Max became a barrister and solicitor of the Supreme Court of Papua New Guinea on his 34th birthday, 24 June 1969, in the presence of Dorrie and five children, friends and colleagues. He became more involved in local government matters, and was appointed acting Chairman of the Promotion Appeals Board.

His 1971 promotion to Senior Legal Officer (Local Government), housed in the Local Government Section of the Department of District Administration, was to affect the rest of his life. Had he not taken it, his life would have followed a different course. Then, a series of rapid changes took place. An early reorganisation of the Department of Law upgraded his position to Principal Legal Officer, as more and more councils formed, and more powers and functions devolved to the councils. In early 1972 Joe Lynch, the Legislative Draftsman, considered Max had potential in the field of legislative drafting, and offered him a position as Assistant Legislative Draftsman. In early 1973, the Legislative Drafting Section became a statutory authority by the name “Office of the Legislative Counsel” with Joe as First Legislative Counsel and Max as Second Legislative Counsel.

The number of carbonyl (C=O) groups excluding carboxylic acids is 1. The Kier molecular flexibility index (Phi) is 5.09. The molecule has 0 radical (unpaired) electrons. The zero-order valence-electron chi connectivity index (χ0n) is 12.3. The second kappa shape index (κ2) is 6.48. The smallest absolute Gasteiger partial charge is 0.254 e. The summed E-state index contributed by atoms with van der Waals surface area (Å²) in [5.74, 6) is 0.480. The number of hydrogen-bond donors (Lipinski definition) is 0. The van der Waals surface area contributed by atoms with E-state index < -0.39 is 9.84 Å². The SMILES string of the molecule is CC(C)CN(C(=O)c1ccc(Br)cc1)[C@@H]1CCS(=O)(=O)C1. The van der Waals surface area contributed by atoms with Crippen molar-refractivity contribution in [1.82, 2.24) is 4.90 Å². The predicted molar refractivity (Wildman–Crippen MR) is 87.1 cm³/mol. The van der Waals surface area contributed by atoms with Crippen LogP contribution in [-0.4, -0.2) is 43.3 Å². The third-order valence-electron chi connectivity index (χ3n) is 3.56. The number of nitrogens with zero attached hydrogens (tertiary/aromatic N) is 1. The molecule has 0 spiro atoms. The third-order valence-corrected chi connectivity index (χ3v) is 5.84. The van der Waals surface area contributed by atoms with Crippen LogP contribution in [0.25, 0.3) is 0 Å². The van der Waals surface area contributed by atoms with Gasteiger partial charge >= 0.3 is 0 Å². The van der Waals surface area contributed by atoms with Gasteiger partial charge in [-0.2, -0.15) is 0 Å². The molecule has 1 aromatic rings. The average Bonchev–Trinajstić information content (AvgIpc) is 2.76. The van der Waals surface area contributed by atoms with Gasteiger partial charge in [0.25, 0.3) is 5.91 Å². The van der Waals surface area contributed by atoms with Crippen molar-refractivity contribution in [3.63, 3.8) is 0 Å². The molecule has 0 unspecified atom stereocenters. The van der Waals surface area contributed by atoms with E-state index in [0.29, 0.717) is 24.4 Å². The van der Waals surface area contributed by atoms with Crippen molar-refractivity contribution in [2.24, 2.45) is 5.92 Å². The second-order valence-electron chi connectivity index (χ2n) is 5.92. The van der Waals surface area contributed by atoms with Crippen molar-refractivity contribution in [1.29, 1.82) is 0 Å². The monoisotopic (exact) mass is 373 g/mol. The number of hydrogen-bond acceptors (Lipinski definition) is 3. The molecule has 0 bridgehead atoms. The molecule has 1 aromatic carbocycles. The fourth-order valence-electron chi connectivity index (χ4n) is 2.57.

After the ALP came to power, Gough Whitlam pushed for PNG independence, and self-government arrived in 1973. It did not mean a lot; there was now a different composition in the House of Assembly, and the country now had Michael Somare as Chief Minister.

Joe Lynch’s secondment to work on the Constitution for an independent Papua New Guinea was independent of the Office of Legislative Council, and took instructions from the newly formed Constitutional Commission. Consequently, Max became acting First Legislative Counsel, a level 3 Departmental Head position. Talk about rapid promotion, having gone from articled clerk in 1968 to departmental head in 1973. He was now responsible for drafting all bills as instructed by various departments of the Government. Being in the House during debates was necessary in case bill amendments required drafting. Normally, the House sat 2-5 pm and 8-10 pm when in session. Apart from the Bills, regulations, statutory instruments, and statutory notices also required drafting.

Joe Lynch and the Constitutional Commission had set out the framework for the Constitution towards the end of 1973.